    Advising the GP of the patient’s progress
    Management of acute relapses or disease related issues requiring
     specialist advice and care

2.      Conditions of assuming responsibility by the GP

            The secondary care team will prepare an individual patient
             proforma supported by this Shared Care Protocol which will
             communicate:

        * Diagnosis
        * Drug treatment -Name of drug(s)
                         -Dose and range
                         -Route
                         -Significant adverse effects/risks
                         -Details of any required monitoring, specifying
                         whether this is to be carried out by the Consultant
                         or GP

        * Prescribing arrangements Treatment and initial stabilisation will
        be initiated by the Secondary Care Team. When the dose is deemed
        to be stable, the GP will be asked to assume prescribing responsibility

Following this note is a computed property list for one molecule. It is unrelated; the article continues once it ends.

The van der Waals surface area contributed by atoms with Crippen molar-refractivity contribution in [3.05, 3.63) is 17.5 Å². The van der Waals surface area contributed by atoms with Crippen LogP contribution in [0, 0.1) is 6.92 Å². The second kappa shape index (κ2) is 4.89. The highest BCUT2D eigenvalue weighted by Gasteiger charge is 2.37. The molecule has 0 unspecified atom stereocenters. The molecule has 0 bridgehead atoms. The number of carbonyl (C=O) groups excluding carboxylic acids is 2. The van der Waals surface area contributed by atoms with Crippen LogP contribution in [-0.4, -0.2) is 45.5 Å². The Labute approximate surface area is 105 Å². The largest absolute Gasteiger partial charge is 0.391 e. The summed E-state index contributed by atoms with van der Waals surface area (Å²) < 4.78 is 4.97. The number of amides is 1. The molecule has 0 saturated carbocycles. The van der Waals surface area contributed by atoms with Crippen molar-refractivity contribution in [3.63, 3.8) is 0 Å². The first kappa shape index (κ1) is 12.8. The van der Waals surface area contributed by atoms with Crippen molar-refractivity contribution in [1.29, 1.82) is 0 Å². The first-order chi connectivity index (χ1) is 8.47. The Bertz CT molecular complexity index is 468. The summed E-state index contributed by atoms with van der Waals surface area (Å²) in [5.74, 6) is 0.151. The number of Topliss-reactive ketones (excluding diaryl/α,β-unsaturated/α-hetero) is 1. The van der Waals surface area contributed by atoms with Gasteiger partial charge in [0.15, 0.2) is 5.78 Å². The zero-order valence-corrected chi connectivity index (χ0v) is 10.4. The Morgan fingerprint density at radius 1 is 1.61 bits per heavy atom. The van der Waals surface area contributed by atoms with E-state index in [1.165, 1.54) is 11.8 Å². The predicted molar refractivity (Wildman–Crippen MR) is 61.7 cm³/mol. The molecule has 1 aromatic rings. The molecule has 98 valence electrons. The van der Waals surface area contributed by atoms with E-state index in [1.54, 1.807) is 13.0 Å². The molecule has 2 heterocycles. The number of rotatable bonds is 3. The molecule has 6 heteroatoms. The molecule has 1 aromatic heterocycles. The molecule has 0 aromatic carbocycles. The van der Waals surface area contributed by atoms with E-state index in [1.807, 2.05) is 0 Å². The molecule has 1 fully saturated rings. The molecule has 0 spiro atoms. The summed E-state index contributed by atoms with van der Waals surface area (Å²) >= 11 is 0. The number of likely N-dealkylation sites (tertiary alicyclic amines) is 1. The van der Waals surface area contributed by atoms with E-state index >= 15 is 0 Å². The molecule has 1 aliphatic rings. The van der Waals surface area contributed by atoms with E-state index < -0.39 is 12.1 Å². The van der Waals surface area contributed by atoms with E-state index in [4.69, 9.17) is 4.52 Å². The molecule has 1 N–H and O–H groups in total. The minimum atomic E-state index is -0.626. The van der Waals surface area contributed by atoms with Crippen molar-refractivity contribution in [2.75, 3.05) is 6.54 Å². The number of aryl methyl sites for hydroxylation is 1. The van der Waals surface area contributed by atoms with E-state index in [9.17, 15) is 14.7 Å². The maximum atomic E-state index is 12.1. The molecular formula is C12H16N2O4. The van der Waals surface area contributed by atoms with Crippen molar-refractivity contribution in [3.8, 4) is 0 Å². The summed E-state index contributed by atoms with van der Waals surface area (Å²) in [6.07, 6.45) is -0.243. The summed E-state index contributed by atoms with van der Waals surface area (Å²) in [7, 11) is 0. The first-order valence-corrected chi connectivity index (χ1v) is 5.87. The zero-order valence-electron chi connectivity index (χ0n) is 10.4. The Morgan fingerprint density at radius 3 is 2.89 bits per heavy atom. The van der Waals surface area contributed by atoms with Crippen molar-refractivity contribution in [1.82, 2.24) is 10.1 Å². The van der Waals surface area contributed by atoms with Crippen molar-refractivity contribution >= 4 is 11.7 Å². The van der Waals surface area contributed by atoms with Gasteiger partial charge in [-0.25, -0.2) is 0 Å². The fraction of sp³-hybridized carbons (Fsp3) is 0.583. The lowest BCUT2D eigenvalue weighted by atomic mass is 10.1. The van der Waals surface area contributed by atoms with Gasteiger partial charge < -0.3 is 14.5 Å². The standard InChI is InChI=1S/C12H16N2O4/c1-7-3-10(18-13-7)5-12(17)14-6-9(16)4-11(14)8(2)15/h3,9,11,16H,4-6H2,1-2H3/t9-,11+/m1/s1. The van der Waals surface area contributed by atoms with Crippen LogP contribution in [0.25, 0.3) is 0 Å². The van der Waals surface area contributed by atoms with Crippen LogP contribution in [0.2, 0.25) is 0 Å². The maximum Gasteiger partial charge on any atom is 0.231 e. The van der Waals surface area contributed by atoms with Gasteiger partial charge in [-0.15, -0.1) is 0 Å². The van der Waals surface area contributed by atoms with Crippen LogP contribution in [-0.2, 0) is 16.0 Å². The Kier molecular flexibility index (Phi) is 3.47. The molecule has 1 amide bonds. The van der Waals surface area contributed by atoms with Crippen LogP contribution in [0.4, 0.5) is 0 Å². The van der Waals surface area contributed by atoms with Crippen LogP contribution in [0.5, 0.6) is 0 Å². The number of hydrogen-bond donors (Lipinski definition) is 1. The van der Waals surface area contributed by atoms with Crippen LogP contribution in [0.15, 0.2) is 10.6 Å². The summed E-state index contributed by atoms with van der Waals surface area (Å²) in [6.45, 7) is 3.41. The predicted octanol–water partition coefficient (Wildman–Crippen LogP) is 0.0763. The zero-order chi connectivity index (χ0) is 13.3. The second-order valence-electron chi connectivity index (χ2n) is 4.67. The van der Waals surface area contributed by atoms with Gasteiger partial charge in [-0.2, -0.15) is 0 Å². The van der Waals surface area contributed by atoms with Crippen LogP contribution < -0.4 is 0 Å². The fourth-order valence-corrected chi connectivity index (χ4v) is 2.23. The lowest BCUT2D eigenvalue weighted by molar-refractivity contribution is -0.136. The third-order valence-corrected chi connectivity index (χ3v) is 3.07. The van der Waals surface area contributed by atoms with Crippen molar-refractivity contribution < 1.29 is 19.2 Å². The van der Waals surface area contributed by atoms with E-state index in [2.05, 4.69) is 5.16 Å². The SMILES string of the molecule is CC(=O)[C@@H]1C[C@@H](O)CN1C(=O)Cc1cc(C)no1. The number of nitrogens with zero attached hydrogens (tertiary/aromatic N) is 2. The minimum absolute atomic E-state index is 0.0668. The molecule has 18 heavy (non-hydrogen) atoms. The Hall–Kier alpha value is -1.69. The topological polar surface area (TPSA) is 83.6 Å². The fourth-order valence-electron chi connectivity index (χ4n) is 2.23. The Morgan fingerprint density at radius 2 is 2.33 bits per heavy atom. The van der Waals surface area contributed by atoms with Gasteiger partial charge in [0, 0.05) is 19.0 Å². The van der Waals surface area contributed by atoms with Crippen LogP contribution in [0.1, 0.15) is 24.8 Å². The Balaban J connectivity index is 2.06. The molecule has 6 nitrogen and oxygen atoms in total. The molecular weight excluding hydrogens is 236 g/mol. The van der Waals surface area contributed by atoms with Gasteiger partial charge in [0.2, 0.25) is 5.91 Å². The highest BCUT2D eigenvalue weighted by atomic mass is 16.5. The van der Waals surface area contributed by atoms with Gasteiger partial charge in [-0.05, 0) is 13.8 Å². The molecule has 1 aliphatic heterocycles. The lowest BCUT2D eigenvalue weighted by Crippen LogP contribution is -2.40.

* Follow-up arrangements           Personnel involved
                                           Contact telephone numbers
                                           Date, time and location of next
                                           planned review
                                           What to do in an emergency

            The plan will be reviewed at a frequency determined by the
             patient’s physical state, the Shared Care Protocol or annual visit
             with secondary care team
            The patient will never be used as an intermediary
            Either party may request a review of the patient’s treatment/care
             plan




This Document will be reviewed in the light of new or emerging evidence or by May 2009
Doncaster & Bassetlaw Area Prescribing Committee January 2009 D2.0


3              Aspects of care for which GP/primary health care team are
               responsible

          Monitoring of the patient’s physical health and treatment of
           intercurrent or ongoing physical illness
          Opportunistic monitoring of the patient and collection of relevant
           information from the patient’s family and friends
          Reporting any significant information or concerns to the secondary
           care team
          Refer back to secondary care if the patients physical state
           deteriorates




This Document will be reviewed in the light of new or emerging evidence or by May 2009